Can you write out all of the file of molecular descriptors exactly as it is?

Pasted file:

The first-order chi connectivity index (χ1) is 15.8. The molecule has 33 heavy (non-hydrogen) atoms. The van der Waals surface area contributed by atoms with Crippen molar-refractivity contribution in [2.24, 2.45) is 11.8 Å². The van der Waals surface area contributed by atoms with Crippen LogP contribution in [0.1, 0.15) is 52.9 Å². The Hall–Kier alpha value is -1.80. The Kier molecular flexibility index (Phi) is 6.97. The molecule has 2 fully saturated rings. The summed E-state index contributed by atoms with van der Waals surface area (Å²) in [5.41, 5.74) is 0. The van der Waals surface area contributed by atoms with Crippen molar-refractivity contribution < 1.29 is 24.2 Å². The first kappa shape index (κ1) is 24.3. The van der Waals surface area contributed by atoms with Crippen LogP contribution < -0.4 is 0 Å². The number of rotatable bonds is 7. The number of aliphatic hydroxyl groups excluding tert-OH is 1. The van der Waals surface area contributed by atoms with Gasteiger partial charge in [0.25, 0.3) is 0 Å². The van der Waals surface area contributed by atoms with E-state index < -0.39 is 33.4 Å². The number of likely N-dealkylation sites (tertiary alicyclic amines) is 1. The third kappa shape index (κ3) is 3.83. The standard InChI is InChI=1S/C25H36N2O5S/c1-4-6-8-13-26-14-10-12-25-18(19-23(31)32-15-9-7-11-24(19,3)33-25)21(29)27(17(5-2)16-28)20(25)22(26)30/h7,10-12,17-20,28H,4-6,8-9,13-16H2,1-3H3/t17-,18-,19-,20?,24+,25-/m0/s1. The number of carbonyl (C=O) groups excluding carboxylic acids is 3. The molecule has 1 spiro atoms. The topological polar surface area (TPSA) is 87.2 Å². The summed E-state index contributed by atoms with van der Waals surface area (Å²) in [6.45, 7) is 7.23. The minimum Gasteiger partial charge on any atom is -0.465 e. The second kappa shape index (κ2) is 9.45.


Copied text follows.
The first-order chi connectivity index (χ1) is 15.8. The molecule has 33 heavy (non-hydrogen) atoms. The van der Waals surface area contributed by atoms with Crippen molar-refractivity contribution in [2.24, 2.45) is 11.8 Å². The van der Waals surface area contributed by atoms with Crippen LogP contribution in [0.1, 0.15) is 52.9 Å². The Hall–Kier alpha value is -1.80. The Kier molecular flexibility index (Phi) is 6.97. The molecule has 2 fully saturated rings. The summed E-state index contributed by atoms with van der Waals surface area (Å²) in [5.41, 5.74) is 0. The van der Waals surface area contributed by atoms with Crippen molar-refractivity contribution < 1.29 is 24.2 Å². The first kappa shape index (κ1) is 24.3. The van der Waals surface area contributed by atoms with Crippen LogP contribution < -0.4 is 0 Å². The number of rotatable bonds is 7. The number of aliphatic hydroxyl groups excluding tert-OH is 1. The van der Waals surface area contributed by atoms with Gasteiger partial charge in [0.25, 0.3) is 0 Å². The van der Waals surface area contributed by atoms with E-state index < -0.39 is 33.4 Å². The number of likely N-dealkylation sites (tertiary alicyclic amines) is 1. The third kappa shape index (κ3) is 3.83. The standard InChI is InChI=1S/C25H36N2O5S/c1-4-6-8-13-26-14-10-12-25-18(19-23(31)32-15-9-7-11-24(19,3)33-25)21(29)27(17(5-2)16-28)20(25)22(26)30/h7,10-12,17-20,28H,4-6,8-9,13-16H2,1-3H3/t17-,18-,19-,20?,24+,25-/m0/s1. The number of carbonyl (C=O) groups excluding carboxylic acids is 3. The molecule has 1 spiro atoms. The topological polar surface area (TPSA) is 87.2 Å². The summed E-state index contributed by atoms with van der Waals surface area (Å²) in [6.45, 7) is 7.23. The minimum Gasteiger partial charge on any atom is -0.465 e. The second kappa shape index (κ2) is 9.45.